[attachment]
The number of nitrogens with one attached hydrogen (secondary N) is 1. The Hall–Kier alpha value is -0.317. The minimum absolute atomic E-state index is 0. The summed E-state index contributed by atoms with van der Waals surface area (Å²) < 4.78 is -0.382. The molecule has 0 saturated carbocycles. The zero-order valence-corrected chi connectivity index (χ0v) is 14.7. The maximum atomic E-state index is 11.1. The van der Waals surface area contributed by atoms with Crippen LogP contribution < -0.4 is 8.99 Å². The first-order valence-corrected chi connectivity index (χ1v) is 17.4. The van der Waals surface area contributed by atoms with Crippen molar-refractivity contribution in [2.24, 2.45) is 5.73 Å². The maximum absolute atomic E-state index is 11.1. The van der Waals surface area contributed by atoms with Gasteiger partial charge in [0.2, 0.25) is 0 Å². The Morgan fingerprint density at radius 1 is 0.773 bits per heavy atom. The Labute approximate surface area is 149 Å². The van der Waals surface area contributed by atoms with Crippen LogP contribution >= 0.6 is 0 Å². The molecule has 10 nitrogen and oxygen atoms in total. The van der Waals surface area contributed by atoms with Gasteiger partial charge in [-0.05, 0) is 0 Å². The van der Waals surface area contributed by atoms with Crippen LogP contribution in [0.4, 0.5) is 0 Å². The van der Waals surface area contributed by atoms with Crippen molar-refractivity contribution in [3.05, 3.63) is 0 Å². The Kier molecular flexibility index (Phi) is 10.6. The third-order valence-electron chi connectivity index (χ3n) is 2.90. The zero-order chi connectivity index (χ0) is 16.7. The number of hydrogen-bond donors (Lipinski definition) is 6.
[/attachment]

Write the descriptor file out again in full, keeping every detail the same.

The number of nitrogens with one attached hydrogen (secondary N) is 1. The Hall–Kier alpha value is -0.317. The minimum absolute atomic E-state index is 0. The summed E-state index contributed by atoms with van der Waals surface area (Å²) < 4.78 is -0.382. The molecule has 0 saturated carbocycles. The zero-order valence-corrected chi connectivity index (χ0v) is 14.7. The maximum atomic E-state index is 11.1. The van der Waals surface area contributed by atoms with Crippen LogP contribution < -0.4 is 8.99 Å². The first-order valence-corrected chi connectivity index (χ1v) is 17.4. The van der Waals surface area contributed by atoms with Crippen molar-refractivity contribution in [2.24, 2.45) is 5.73 Å². The maximum absolute atomic E-state index is 11.1. The van der Waals surface area contributed by atoms with Gasteiger partial charge in [0.2, 0.25) is 0 Å². The Morgan fingerprint density at radius 1 is 0.773 bits per heavy atom. The Labute approximate surface area is 149 Å². The van der Waals surface area contributed by atoms with Crippen LogP contribution >= 0.6 is 0 Å². The molecule has 10 nitrogen and oxygen atoms in total. The van der Waals surface area contributed by atoms with Gasteiger partial charge in [-0.05, 0) is 0 Å². The van der Waals surface area contributed by atoms with Crippen LogP contribution in [0.4, 0.5) is 0 Å². The van der Waals surface area contributed by atoms with Crippen molar-refractivity contribution in [3.05, 3.63) is 0 Å². The Kier molecular flexibility index (Phi) is 10.6. The third-order valence-electron chi connectivity index (χ3n) is 2.90. The zero-order chi connectivity index (χ0) is 16.7. The number of hydrogen-bond donors (Lipinski definition) is 6.